V Exclusive! Drake’s Feb/Mar 2012 VIBE Feature Story (PG.3)

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Drake, who once rapped, “Without a response from me you really fail to exist,” on 2010’s “9AM in Dallas,” has decided to answer his critics with aggressive statements or passive aggressive dismissals.

During a Las Vegas concert, a ruf?ed Drake reportedly puffed up his chest and ?red back. “I might sing, but I ain’t no bitch. If Common got something to say, say it to my face.”

Several weeks later, Drake dropped a verse on Rick Ross’ “Stay Schemin’” in which he rapped, “That’s why I see no need to compete with niggas like y’all/I just ask that when you see me you speak up, nigga, that’s all…”

Common remixed the song days later, stripping in his own verse at the end in which he takes direct aim at Drake. “Son of a bitch, I imagine what you father is,” he raps. “Acting all hard when he hardly like that/ You gon’ mess around and make me catch a body like that…” At the end of the record, he leaves no ambi- guity. “Soft nigga, make no mistake, I’m talking to Drake… Don’t hide behind them other niggas.”

The thought of a full-blown beef between the two un-gangster rappers managed to capture the imagi- nation of true hip-hop loyalists. “They’re both great lyricists, and you know that they’re not going to take it to a violent place. It’s not going to get ugly or end tragically,” says industry insider and Missinfo.tv blogger Miss Info. “They may dismantle each other on records, but it won’t go beyond that.”

But the bigger question is why do people relish in hating, or hating on, Drake? According to Charlamagne, the pseudogangster posturing plays a part. “Your whole style is estrogen, and we know that. So when you try and ?ip it and come off as this tough guy, you’re killing your persona,” he explains. “You can’t talk about trying to fuck up a tattoo artist for putting your name on some chick’s face and you’ve got a picture of Aaliyah tattooed on your back. It doesn’t add up.”

“Creatively he’s awesome, but he’s also ridiculous in so many ways,” Miss Info says. “You love the song ‘Headlines,’ and then you see the video and you’re like, ‘Why is he wearing those gloves? Why is he trying to look thugged-out? Why does he have a Southern drawl when he’s from Canada? He’s such a source of comedy. And I thank him for that. He’s like the Happy Meal of hip-hop. You get the food, and then the toy is him in those sweaters.”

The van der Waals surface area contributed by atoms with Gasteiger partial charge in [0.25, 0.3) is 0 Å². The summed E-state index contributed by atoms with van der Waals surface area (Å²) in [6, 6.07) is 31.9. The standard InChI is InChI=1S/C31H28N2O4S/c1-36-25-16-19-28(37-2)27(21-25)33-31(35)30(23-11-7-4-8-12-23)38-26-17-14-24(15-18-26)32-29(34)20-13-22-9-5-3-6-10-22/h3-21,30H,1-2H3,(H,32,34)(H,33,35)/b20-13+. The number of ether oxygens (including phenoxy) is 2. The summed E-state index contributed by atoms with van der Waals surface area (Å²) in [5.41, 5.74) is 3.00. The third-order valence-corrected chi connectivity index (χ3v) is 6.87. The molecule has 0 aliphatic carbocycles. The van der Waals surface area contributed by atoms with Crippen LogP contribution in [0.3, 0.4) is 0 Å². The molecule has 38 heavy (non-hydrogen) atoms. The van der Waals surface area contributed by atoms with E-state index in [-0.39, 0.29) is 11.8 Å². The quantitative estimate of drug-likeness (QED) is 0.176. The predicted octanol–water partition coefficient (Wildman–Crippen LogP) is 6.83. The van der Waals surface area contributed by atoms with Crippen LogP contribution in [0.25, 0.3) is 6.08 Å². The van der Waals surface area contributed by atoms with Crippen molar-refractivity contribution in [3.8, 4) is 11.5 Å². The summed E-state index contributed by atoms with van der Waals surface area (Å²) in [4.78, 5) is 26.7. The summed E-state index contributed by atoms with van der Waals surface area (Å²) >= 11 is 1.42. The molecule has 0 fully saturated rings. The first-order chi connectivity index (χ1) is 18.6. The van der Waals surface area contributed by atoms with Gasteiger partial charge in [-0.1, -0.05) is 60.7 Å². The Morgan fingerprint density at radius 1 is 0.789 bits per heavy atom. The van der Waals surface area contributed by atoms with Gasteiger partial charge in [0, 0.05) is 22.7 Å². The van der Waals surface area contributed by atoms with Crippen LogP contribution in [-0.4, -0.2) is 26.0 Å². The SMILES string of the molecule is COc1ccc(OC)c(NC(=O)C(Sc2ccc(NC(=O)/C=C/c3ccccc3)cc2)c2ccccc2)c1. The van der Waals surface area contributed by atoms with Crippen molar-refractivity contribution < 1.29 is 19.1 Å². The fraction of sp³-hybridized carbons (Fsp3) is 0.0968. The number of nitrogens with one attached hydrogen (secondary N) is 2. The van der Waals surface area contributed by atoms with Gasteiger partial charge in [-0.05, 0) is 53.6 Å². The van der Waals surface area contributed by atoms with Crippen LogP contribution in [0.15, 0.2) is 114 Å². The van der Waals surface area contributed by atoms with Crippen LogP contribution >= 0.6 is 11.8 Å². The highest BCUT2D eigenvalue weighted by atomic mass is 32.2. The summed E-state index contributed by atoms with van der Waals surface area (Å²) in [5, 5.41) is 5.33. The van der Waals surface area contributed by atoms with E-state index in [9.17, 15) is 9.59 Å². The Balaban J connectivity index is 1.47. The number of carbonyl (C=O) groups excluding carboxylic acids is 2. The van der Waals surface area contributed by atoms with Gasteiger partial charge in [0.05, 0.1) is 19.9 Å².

When asked about all of his alleged nemeses, Drake tries his hand at diplomacy. “I’ve got no issues with him,” he says of Future, who was upset that Drake didn’t appear in the video for his single “Tony Montana.” “I’m happy I got on the song.” Pusha T, who once cryptically rhymed that “the swag don’t match the sweaters,” gets off easy, too. “I’ve been really open about my love for the Clipse,” he says. “I don’t know, maybe that guy is bored.” Ludacris, who was accused of stealing Big Sean and Drake’s hashtag ?ow, also receives a halfhearted smackdown. “That’s a case of somebody trying to use my marketing money to get things going again for them- selves. That didn’t affect my day, my month, my year. I didn’t take any of that seriously.”

But when it comes to tossing off disses, Drake’s not above delivering his own veiled swipes these days. On “Dreams Money Can Buy,” he surveys the hip-hop landscape and decides he’s sorely disappointed by what he sees. “Lately it went from top ?ve to remain- ing ?ve,” he rhymes. “My favorite rappers either lost it or they ain’t alive.” He stops short of mentioning names, but doesn’t back away from his declaration. “I wasn’t in rap when I was idolizing a lot of these people,” he says. “But times change. People don’t sound the way they used to. It’s inevitable. Someday Drake won’t sound the way he used to. I’ll do anything in my power to still sound relevant, but unfortunately Drake may not. And yes,” he says with a chuckle, “I referred to myself in the third person.”

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